Japan Business Showcase in Silicon Valley — Meet Ten Hot Japanese Companies!
On March 25th, ten companies gathered at the San Mateo RakuNest office for a showcase presentation broadcasted on Zoom. The ten featured businesses across various industries such as food, travel, and technology, but all work to bridge borders between Japan and the U.S.
The showcase was kicked off with opening remarks from Shinji Sandy Kimura, the Chief Strategy Officer of Rakuten USA. He spoke about the company’s San Mateo co-working space, RakuNest, and its goal to support companies (especially those from overseas) who want to start their Silicon Valley journey.
The charismatic emcee, Ricky, took over from there. He hopped between each company’s booth, letting them introduce their business and engaging in friendly banter. In the first half of the presentation we heard from:
- JTB, a global player in the hospitality industry, with 500+ offices in 39 countries. They’re largely known as a travel agency (ranked #1 in Asia and #17 worldwide), but their business actually has three core components: meetings & events, business travel management, and leisure travel.
- Curry Hyuga, a Burlingame-based curry shop that opened just ten days after COVID shutdowns in 2020. Although co-owners Nori and Masa opened their restaurant in less-than-ideal conditions, over the past two years they found great success: they’re ranked #3 on Yelp for restaurants on the peninsula, and they recently achieved their goal of serving 100,000 dishes in two years. Fun fact: their name “Hyuga” comes from the old name for Miyazaki, which is Masa’s home prefecture.
- Safu Sake, a newly established premium sake brand with the mission of making sake approachable to an audience that doesn’t speak Japanese. Their name is a play on the word “surf,” an activity that signifies the connection between coastal California and Japan. They also presented the Miyazaki Itadakimasu box, a package to introduce an American audience to special groceries from Miyazaki.
- Fujifilm Open Innovation Hub, an initiative by Fujifilm to find new uses for the many techniques they’ve mastered throughout their extensive history of film creation. For example, they discovered that their film coating technology can be used for anti-fog filters in face shields. They aim to create value from innovation and collaborate with partner companies to solve social issues.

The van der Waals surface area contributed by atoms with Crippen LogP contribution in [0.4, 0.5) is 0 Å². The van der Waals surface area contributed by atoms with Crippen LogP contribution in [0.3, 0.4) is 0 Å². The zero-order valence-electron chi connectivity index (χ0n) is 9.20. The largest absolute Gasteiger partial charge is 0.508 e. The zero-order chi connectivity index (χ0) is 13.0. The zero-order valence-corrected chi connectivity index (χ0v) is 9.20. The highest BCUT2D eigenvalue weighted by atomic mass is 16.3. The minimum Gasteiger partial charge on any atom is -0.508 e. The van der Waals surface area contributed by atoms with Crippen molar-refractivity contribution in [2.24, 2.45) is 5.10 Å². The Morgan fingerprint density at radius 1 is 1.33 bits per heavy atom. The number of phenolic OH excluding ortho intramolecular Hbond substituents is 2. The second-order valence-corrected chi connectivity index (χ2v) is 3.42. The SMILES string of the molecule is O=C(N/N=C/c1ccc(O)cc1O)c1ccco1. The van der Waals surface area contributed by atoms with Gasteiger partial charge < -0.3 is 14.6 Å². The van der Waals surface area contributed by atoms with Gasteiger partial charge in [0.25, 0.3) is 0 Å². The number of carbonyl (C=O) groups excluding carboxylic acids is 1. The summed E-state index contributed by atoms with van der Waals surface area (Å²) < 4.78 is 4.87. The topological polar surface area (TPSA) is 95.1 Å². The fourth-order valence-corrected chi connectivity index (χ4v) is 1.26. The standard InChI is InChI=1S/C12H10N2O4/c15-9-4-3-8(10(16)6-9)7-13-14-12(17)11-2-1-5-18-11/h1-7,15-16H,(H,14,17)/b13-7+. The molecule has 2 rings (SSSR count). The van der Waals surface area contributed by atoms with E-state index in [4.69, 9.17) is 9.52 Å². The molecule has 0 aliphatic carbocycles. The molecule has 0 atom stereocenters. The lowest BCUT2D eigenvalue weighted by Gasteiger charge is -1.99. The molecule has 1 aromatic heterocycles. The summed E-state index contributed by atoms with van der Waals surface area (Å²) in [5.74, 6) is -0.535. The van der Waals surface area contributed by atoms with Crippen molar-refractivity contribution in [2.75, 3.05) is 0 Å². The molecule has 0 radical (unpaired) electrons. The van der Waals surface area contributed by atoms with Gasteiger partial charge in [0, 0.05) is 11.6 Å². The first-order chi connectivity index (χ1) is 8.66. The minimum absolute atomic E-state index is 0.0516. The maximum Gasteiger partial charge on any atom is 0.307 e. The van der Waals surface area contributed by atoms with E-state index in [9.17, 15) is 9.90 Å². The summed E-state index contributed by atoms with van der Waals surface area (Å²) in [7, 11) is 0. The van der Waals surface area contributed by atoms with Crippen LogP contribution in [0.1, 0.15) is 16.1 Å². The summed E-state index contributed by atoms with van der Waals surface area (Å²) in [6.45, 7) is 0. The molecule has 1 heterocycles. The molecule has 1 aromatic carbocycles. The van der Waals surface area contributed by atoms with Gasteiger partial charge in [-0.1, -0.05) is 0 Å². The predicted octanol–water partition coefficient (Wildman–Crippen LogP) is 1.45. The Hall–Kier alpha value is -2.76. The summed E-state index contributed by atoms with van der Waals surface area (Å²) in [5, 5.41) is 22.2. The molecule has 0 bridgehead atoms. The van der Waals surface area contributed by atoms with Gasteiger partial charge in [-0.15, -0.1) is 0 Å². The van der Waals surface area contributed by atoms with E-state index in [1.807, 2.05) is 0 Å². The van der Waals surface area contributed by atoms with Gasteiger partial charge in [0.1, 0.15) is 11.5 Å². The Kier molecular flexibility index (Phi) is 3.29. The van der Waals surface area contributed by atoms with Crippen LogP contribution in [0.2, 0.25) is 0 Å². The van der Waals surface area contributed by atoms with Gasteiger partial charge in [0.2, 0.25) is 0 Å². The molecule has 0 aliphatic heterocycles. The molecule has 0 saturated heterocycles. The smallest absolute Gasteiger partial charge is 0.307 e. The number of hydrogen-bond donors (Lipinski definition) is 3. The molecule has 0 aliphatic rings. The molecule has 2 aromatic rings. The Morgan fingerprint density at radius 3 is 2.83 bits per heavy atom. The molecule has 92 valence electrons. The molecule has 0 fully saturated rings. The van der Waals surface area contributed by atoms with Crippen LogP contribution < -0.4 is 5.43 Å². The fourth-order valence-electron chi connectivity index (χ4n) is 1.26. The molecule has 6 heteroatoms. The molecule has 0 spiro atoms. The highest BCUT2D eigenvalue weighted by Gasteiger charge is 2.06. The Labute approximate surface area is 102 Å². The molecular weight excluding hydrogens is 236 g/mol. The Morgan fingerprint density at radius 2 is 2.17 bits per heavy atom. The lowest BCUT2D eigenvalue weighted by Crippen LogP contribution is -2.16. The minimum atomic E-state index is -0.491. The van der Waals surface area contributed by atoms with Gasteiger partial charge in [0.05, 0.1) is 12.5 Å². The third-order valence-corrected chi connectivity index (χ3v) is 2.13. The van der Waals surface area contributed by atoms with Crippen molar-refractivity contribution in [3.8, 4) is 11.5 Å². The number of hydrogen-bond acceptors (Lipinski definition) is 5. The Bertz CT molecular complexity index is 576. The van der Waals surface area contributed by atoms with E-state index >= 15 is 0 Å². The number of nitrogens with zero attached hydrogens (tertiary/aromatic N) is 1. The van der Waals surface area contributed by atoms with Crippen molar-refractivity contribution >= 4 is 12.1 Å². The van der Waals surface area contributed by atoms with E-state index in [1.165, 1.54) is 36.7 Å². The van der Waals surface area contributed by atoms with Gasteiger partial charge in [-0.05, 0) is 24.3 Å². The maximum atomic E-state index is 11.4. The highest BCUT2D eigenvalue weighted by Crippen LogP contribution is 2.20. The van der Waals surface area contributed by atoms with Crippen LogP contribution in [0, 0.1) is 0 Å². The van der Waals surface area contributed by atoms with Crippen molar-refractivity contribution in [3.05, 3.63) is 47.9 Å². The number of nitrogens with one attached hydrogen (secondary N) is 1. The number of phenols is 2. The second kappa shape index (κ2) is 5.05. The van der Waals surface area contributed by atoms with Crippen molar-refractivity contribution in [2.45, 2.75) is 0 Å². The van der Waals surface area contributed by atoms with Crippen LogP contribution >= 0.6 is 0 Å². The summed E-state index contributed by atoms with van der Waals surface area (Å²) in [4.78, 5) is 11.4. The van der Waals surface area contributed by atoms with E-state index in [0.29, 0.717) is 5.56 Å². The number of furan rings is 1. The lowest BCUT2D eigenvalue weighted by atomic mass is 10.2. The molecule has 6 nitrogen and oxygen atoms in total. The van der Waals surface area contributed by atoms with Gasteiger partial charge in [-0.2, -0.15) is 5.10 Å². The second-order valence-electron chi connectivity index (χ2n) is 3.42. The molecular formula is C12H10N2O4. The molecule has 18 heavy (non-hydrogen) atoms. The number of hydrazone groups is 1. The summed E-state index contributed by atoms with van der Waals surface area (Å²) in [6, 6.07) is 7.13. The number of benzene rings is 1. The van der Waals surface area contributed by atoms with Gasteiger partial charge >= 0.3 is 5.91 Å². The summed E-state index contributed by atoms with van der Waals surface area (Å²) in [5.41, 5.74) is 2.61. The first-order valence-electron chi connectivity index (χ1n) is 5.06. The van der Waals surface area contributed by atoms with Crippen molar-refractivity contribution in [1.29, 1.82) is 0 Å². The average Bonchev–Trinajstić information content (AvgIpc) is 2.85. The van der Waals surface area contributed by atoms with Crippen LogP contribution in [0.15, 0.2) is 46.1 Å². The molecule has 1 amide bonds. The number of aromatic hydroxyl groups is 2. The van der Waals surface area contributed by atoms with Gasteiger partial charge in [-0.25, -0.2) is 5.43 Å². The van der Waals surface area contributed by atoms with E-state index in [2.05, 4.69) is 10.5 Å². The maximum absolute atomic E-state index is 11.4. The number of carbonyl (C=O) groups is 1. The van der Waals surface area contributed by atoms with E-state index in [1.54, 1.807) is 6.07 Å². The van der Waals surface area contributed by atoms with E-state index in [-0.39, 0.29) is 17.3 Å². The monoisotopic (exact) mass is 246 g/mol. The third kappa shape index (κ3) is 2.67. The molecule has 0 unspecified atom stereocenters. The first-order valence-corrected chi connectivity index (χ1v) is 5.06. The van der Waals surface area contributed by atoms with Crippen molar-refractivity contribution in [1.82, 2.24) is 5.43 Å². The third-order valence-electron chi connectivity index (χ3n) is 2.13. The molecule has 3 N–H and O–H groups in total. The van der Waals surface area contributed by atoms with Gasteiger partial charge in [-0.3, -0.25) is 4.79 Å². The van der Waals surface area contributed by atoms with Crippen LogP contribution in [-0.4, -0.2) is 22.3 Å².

- Bull-Dog Sauce, a beloved Japanese sauce that’s been around for over 100 years. It’s best known as a tonkatsu sauce but is delicious on many other foods, too!
The first half of the showcase was concluded with a performance by Haruka Fujii, an award-winning multi-percussionist. She performed a few pieces on the marimba: Tender Talk, Lingering Chagrin, A Lame Excuse, and Land. Her performance was both gentle and powerful and captured the audience, even over Zoom.
After a brief break, the audience returned for the second half of the presentation.
- Sekisui Chemicals gave the audience a change of scenery and took a camera to the Rakuten parking garage. A man drove up in a pickup truck with a setup for a picnic on the truck bed: blankets, pillows, snacks from other showcase companies, and a video projected on the back window! The company gave a live demonstration of its transparent display technology, which can turn a window into a TV-like display. Back in the office, the company also explained their new technology — a plastic film that can control 5G radio waves.
- Onigilly is a Bay Area-based restaurant that specializes in onigiri tailored for the American palette. Their founder, Koji, wanted to spread the healthy and ubiquitous Japanese food across the U.S. and help improve Americans’ diet. Today the brand has four locations (San Francisco, Palo Alto, San Mateo, and Walnut Creek) and is developing franchising and mass production (frozen products).
- The Japan Society of Northern California is one of the oldest Japan-America societies in the U.S. We work to promote connection between Japan and the U.S., largely through language classes and events on different topics (business, culture, government, etc.).
- TCHO Chocolate is a craft chocolate company based in Berkeley, California. They were founded in 2006 by a mixed group: a NASA scientist, an East German chocolate maker, and the founders of Wired Magazine. Last year they went through a big rebrand and came out with new focuses. They’re making investments in their cacao origins and co-op farmers; they’re collaborating with fun chefs and makers (think Blue Bottle, Salt & Straw, Samuel Adams); they’re moving toward 100% fair trade and organic products; they’re recently B-Corp certified; they’re transitioning to become a 100% plant-based company. In short, they’re looking to make a chance in the world through chocolate.
The event closed with remarks from the Hiroshi Kawamura, the Consul General of Japan in San Francisco. He thanked Rakuten and the Japan Society of Northern California for co-hosting the event, and went on to say how we’re fortunate to have diverse and innovative Japanese companies in the Bay Area. He motioned to make a toast to congratulate all the companies for their success in the event and pulled up a Manila envelope. The audience, initially confused, began to smile when Mr. Kawamura pulled a full bottle of wine from the envelope. A great magic trick to end an informative event!
This event was organized by:
This event was generously supported by the Consulate General of Japan in San Francisco!